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Anticipation Kills MMOs

I hinted yesterday about anticipation killing games.  This idea about hype isn’t a new one.  If you read MMO blogs, especially if you read this one six years ago, you know how bad hype can be when a game is built up and put up on a pedestal. Nothing can ever, ever, live up to the expectations we create in our heads.

I’m generalizing a lot and speaking for everyone here, so let me explain why I can’t personally let myself anticipate MMOs as much as I used to.

My imagination runs away

I had a decent imagination as a kid.  I still do.  When it comes to MMOs, however, my imagination is crazy.  I envision worlds functioning almost like real life. I see people working together in ways that really aren’t probable. I start to see PvP like a real medieval battle. I see archers on battlements and rows of pikeman advancing. I see the battle of Helm’s Deep. I think about crafting like a blacksmith really owning a shop in Camelot.  All of that is what I want and imagine, but never what translates into gameplay.

I already experienced what I want and love about MMOs

Three of my favorite MMOs are: (1) EverQuest, (2) Star Wars Galaxies, and (3) Dark Age of Camelot. Three very, very different games.  All three were (almost) perfect (for me) back in their day. Those games have never been recreated. I’ve gone back and played emulated versions of all of them.  I’ve sought out sequels, games created by the same devs, and never have I experienced them again.  I can’t figure out why, but I know that’s been a trigger for experiencing that feeling of falling flat on my face when I anticipate new MMOs too much.

MMOs have become too much about business

Whether or not anything has actually changed, I think of MMOs today as more of a business venture rather than a team getting together to build something special. MMOs cost more money so more funding is needed. When more funding is needed you have to worry about making it back and then some. This industry has gone through a phase or awful new business models trying to find itself. We’re just now, maybe, starting to come out of that.

I can sit back and say that no game will ever again be worth anticipating and that we shouldn’t ever get excited, but that’s going too far. I’ve written plenty in the past about the fact that you can still get excited, and should, but keep your excitement in check. Look at the facts.  Consider 100% of the game rather than the 5% or 10% you like. If you’re like me and you know why you can’t anticipate games with such zeal, temper those expectations and look for other ways to get excited.

This Next MMO Is The One!

How many times have you heard someone say or read a comment from someone saying something like this: “Don’t worry, X game coming out will solve that” or “This next game coming out has exactly what you’re talking about and it will be awesome” or “In this game coming out you can do all of that and more!”

It’s the idea that the next game coming out is the solution to every current problem–the next big thing.  This syndrome is huge across the MMO player community. We see comments here all the time with people saying things like, “Oh man Keen you want a sandbox with all those features? Have you tried ArcheAge it’s the game for you!” I’ve had comments from people saying WildStar, ESO, the next WoW expansion, FFXIV, and every MMO for the last decade would be the game that has all those great things I want.

Sometimes those MMOs do have one or two of the good qualities I’m seeking, but let’s be real here.  We all know deep down that any themepark will never be that game.  Even the most devout themepark lovers who hype every new themepark like it’s the next Disneyland can’t look me in the eye and say they play past 3 months.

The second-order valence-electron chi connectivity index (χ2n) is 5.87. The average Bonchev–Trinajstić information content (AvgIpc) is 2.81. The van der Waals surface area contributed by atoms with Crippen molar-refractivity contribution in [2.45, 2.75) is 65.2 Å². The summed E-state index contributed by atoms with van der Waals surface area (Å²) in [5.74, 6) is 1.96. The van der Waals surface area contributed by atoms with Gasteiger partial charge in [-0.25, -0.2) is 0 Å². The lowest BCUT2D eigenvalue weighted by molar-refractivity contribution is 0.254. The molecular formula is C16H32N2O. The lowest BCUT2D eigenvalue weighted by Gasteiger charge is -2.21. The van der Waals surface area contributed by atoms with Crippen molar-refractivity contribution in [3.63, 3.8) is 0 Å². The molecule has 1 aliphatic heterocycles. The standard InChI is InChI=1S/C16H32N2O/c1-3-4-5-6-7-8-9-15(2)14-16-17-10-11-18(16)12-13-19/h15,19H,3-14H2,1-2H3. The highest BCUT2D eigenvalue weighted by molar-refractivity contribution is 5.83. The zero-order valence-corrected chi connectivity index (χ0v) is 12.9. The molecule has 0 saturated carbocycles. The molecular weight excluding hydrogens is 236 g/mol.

The next MMO to have what I want is either going to surprise everyone or I’m going to make it myself. It’s not going to be a game people spread around as the next big thing.  It’s not going to have a huge marketing budget.  It won’t rely on gimmicky dev videos full of buzzwords or trying to capture market share from various player demographics.

MMOs from the golden age were almost never anticipated.  EQ came out of nowhere. I was literally playing The Realm Online walking around and then saw mention in general chat about it.  Later that week my friend invited me over to his house to play the beta.  DAoC was out of nowhere and I got the game on launch day thanks to Graev who just randomly said, “Hey this looks neat we should get it.”  SWG only got on my radar because Graev payed $20 for the beta CDs (They charged you to send you CDs or something).  More on this idea of anticipation killing games in a blog post tomorrow.

Before any of us run around thinking that the next game is going to be the one or get excited that some game is going to have everything Keen is asking for in MMOs, take a serious look at the big picture.  We have a tendency to find the 5% of what we want, get comfortable in that idea, and ignore the other 95%.

My PvE Version of Darkness Falls

I’m developing this idea of a Darkness Falls type dungeon based entirely around PvE factions instead of how player realms are doing in some PvP/RvR/AvA type system.  First, I think a quick primer on what I mean by factions is required.

In this MMORPG I’m concocting in my head there are no predetermined sides.  You’re not joining the Alliance or the Horde or the Good guys vs bad guys. My world’s factions functions much in the same way the original EverQuest worked.  Every race has its own faction, and relationships are fluid based on actions taken by the player. If you are a Dark Elf and you kill Dark Elf NPCs you are going to be hated by your own people, but the Humans might start to like you more.  Killing certain monsters can bring faction hits or gains. An Ogre could work for a real year to gain enough faction to enter the Elven City.

Some of the work associated with factions can be done quickly. Depending on the race someone chooses, there will be predetermined dispositions. For example, Humans will have an easier time accepting a Dark Elf than an Ogre in their city. Some faction changes can be seen in a day, some a week, some might even take the player over a real year to accomplish.

Darkness Falls

Are you familiar with Darkness Falls? It was a dungeon in Dark Age of Camelot that would be unlocked for the realm (group of pre-determined allied races) who owned the most keeps in the realm vs. realm war going on in the frontier.  As soon as another group was winning, the dungeon entrance would lock for those who had it, and unlock for the other realm.  The other realm could then enter and kill the other players.

Darkness Falls in DAoC was an awesome PvE zone.  Great loot, great places to group, great PvP when purging the enemy, and all around a great place to be. It encouraged people to PvP.  People wanted this place.

My PvE Version of Darkness Falls